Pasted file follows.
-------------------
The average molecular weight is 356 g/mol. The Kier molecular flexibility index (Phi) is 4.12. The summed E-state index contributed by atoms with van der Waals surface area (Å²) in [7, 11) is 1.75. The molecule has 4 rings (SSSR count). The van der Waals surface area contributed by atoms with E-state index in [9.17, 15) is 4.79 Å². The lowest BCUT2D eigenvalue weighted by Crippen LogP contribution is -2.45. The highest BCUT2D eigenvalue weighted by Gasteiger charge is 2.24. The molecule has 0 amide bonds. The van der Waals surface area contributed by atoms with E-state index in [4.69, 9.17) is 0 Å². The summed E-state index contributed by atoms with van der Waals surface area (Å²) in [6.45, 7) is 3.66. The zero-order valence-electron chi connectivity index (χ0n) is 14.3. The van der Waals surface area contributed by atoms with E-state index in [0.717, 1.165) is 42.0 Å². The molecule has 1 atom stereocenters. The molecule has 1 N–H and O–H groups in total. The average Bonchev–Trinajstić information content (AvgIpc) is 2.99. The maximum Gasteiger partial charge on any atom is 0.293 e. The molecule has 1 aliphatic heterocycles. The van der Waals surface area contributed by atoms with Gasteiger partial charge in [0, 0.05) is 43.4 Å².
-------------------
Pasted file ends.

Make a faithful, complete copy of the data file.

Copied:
The average molecular weight is 356 g/mol. The Kier molecular flexibility index (Phi) is 4.12. The summed E-state index contributed by atoms with van der Waals surface area (Å²) in [7, 11) is 1.75. The molecule has 4 rings (SSSR count). The van der Waals surface area contributed by atoms with E-state index in [9.17, 15) is 4.79 Å². The lowest BCUT2D eigenvalue weighted by Crippen LogP contribution is -2.45. The highest BCUT2D eigenvalue weighted by Gasteiger charge is 2.24. The molecule has 0 amide bonds. The van der Waals surface area contributed by atoms with E-state index in [4.69, 9.17) is 0 Å². The summed E-state index contributed by atoms with van der Waals surface area (Å²) in [6.45, 7) is 3.66. The zero-order valence-electron chi connectivity index (χ0n) is 14.3. The van der Waals surface area contributed by atoms with E-state index in [0.717, 1.165) is 42.0 Å². The molecule has 1 atom stereocenters. The molecule has 1 N–H and O–H groups in total. The average Bonchev–Trinajstić information content (AvgIpc) is 2.99. The maximum Gasteiger partial charge on any atom is 0.293 e. The molecule has 1 aliphatic heterocycles. The van der Waals surface area contributed by atoms with Gasteiger partial charge in [0, 0.05) is 43.4 Å².